Book Discussion: On Print Cultures in the 19th-Century Islamic World
DATE + TIME: Tuesday, February 21, 5:00-6:30 pm
LOCATION: Building 37 (CAH), American University of Beirut (AUB)
DISCUSSANTS: Jan van der Putten (University of Hamburg) + Hala Auji (AUB)
MODERATOR: Bilal Orfali (AUB)
This event will be a public discussion of Hala Auji’s recent monograph on 19th century Arabic book culture, "Printing Arab Modernity: Book Culture and the American Press in 19th Century Beirut (Brill: 2016)," which is located in the interstices of art history, book and print culture, and studies of Arab modernity and Ottoman historiographies. "Printing Arab Modernity" examines the American Protestant mission’s Arabic publications printed in Beirut for Ottoman readers during a period dominated by Islamic and Christian manuscript practices. This book also explores the growing significance of the visual dimensions of print for such audiences, specifically how print reflected a push-pull dynamic between the continuity of scribal customs and an experimentation with new technologies. This was indicative of a moment when local intellectuals were formulating a visual language that negotiated their varied communal concerns, political motivations, and intellectual conceptions of a modern society.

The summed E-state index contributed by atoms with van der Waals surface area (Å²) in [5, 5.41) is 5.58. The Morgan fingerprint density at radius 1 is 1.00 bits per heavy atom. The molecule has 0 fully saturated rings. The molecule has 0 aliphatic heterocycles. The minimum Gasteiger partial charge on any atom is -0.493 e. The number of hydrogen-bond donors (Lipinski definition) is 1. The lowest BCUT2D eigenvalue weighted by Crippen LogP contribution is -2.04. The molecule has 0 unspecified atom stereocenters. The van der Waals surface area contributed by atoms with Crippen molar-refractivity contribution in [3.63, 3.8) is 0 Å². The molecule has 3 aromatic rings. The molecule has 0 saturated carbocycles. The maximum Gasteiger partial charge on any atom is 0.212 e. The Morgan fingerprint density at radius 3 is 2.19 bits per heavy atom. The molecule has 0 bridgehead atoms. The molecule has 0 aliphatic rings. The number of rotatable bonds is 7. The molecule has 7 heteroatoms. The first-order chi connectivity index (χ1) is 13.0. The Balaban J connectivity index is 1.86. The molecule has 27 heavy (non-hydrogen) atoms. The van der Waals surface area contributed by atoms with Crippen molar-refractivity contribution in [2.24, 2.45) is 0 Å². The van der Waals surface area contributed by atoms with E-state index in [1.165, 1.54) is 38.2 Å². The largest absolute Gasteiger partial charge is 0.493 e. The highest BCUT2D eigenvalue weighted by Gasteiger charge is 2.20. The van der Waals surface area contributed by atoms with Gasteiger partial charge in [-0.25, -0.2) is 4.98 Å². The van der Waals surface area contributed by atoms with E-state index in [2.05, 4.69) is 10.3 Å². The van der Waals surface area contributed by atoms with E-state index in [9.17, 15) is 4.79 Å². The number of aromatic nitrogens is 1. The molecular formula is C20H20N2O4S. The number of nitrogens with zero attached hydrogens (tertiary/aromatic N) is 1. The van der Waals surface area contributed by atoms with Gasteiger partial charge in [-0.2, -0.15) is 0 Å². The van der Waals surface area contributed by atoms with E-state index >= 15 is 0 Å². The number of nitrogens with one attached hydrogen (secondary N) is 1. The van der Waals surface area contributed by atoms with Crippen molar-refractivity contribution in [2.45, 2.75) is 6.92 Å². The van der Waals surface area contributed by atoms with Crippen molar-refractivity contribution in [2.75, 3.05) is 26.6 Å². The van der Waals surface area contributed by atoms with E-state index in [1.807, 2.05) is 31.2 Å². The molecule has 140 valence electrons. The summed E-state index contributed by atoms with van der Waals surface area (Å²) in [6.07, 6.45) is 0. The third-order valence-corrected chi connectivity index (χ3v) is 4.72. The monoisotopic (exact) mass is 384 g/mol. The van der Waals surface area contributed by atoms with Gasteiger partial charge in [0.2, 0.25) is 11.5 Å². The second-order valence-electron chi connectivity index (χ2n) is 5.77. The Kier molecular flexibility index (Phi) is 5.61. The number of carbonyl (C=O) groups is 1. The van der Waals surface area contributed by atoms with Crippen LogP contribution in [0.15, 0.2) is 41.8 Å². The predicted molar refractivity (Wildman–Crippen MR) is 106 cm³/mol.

Although the subject of this book centers on the Arab Nahda period in Ottoman Beirut, the book discussion considers a wider, globally comparative perspective by exploring print-related developments during this period in the Global South, specifically Southeast Asia. The conversation between Dr. Jan van der Putten and Auji will provide a new perspective from which we can consider the history of book culture during transitional periods such as the 19th century, and to explore how notions of modernity varied or overlapped in different regions, which also saw encounters between Islamic communities and Christian missionary groups.
The event is hosted by AUB's Center for the Arts and Humanities (CAH) and the Department of Fine Arts and Art History (FAAH), with the additional support of the Center for Arab and Middle East Studies (CAMES)